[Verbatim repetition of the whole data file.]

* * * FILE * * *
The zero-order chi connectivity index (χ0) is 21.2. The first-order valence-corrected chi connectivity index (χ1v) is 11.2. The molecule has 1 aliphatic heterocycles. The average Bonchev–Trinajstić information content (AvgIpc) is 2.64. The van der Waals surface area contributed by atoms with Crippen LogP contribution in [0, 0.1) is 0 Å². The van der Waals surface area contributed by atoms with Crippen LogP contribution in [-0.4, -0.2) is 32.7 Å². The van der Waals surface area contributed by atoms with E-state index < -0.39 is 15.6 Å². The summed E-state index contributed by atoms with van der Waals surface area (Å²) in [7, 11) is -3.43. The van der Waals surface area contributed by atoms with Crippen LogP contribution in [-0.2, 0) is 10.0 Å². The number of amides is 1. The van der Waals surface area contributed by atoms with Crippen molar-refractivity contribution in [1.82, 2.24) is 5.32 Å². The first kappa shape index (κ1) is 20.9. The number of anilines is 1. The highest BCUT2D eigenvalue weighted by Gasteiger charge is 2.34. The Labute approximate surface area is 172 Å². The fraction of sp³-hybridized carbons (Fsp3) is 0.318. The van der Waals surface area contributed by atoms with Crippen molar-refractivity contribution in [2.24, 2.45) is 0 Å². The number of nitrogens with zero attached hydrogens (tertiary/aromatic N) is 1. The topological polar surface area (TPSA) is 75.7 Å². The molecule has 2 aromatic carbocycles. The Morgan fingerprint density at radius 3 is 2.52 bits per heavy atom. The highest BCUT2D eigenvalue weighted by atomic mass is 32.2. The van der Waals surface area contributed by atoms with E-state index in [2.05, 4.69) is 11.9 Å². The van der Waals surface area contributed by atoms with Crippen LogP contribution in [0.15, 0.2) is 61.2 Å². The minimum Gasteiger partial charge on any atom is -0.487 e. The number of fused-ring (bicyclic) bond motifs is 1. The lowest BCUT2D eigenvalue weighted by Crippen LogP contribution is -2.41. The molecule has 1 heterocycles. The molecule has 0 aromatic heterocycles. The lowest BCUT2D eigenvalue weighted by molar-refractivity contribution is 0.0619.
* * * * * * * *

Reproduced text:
The zero-order chi connectivity index (χ0) is 21.2. The first-order valence-corrected chi connectivity index (χ1v) is 11.2. The molecule has 1 aliphatic heterocycles. The average Bonchev–Trinajstić information content (AvgIpc) is 2.64. The van der Waals surface area contributed by atoms with Crippen LogP contribution in [0, 0.1) is 0 Å². The van der Waals surface area contributed by atoms with Crippen LogP contribution in [-0.4, -0.2) is 32.7 Å². The van der Waals surface area contributed by atoms with E-state index < -0.39 is 15.6 Å². The summed E-state index contributed by atoms with van der Waals surface area (Å²) in [7, 11) is -3.43. The van der Waals surface area contributed by atoms with Crippen LogP contribution in [-0.2, 0) is 10.0 Å². The number of amides is 1. The van der Waals surface area contributed by atoms with Crippen molar-refractivity contribution in [1.82, 2.24) is 5.32 Å². The first kappa shape index (κ1) is 20.9. The number of anilines is 1. The highest BCUT2D eigenvalue weighted by Gasteiger charge is 2.34. The Labute approximate surface area is 172 Å². The fraction of sp³-hybridized carbons (Fsp3) is 0.318. The van der Waals surface area contributed by atoms with Crippen molar-refractivity contribution in [2.24, 2.45) is 0 Å². The number of nitrogens with zero attached hydrogens (tertiary/aromatic N) is 1. The topological polar surface area (TPSA) is 75.7 Å². The molecule has 2 aromatic carbocycles. The Morgan fingerprint density at radius 3 is 2.52 bits per heavy atom. The highest BCUT2D eigenvalue weighted by atomic mass is 32.2. The van der Waals surface area contributed by atoms with E-state index in [2.05, 4.69) is 11.9 Å². The van der Waals surface area contributed by atoms with Crippen LogP contribution in [0.15, 0.2) is 61.2 Å². The minimum Gasteiger partial charge on any atom is -0.487 e. The number of fused-ring (bicyclic) bond motifs is 1. The lowest BCUT2D eigenvalue weighted by Crippen LogP contribution is -2.41. The molecule has 1 heterocycles. The molecule has 0 aromatic heterocycles. The lowest BCUT2D eigenvalue weighted by molar-refractivity contribution is 0.0619.